Combining lake core records with the limnologic model DYRESM-CAEDYM to evaluate lake response during the Little Ice Age and Medieval Climate Anomaly

Brandi Bracht-Flyr, Sherilyn C. Fritz

Research output: Contribution to journalArticlepeer-review

Abstract

The Little Ice Age and Medieval Climate Anomaly are two climatic intervals within the last 2000 years that had distinctive conditions in many North American paleoclimate reconstructions. During each of these intervals, the Crevice Lake, Montana paleorecord shows distinctive limnological characteristics inferred from fossil diatoms that reflect changes in temperature seasonality and lake thermal structure. A thermodynamic-ecological model, DYRESM-CAEDYM, was used to estimate climatic conditions during these time intervals and to explore the potential for linking paleo-records with lake models to evaluate the dynamic interactions of environmental variables in influencing diatom populations over time. The model effectively simulates the timing and distribution of Stephanodiscus and Cyclotella populations evident in the modern Crevice Lake observational data. In sensitivity tests altering multiple weather inputs had a greater effect on lake temperature isotherm patterns compared with changing only single variables, which suggests the interactive effect of multiple climate variables in affecting lake thermal structure. The model simulations show the importance of the rate of climate change in affecting lake thermal structure and diatom community structure, particularly during spring and early summer. The model also provides constraints on the range of changes in solar radiation, temperature, and wind speeds that may have produced the diatom communities characteristic of the Medieval Climate Anomaly, Little Ice Age, and contemporary times.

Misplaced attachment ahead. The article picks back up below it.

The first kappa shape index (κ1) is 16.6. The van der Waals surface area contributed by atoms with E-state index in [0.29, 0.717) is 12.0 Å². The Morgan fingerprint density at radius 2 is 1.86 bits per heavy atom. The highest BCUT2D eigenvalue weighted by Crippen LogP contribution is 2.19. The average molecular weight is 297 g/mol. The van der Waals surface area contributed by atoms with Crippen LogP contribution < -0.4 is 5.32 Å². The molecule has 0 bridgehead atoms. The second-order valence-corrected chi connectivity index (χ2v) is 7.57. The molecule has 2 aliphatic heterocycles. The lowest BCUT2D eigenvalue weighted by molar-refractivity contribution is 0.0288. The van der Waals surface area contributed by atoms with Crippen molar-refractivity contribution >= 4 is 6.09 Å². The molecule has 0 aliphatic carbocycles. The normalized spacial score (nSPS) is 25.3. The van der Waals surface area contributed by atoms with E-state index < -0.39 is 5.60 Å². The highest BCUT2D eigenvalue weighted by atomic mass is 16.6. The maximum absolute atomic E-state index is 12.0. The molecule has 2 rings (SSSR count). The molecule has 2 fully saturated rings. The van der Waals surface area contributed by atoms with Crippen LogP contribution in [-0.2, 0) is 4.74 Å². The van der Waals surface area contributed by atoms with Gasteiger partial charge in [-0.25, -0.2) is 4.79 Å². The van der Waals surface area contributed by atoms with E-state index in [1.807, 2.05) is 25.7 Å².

Original languageEnglish (US)
Pages (from-to)79-92
Number of pages14
JournalJournal of Paleolimnology
Volume56
Issue number1
DOIs
StatePublished - Jun 1 2016

Keywords

  • DYRESM-CAEDYM
  • Lakes
  • Little Ice Age
  • Medieval Climate Anomaly
  • Paleoclimate
  • Rocky Mountains

ASJC Scopus subject areas

  • Aquatic Science
  • Earth-Surface Processes

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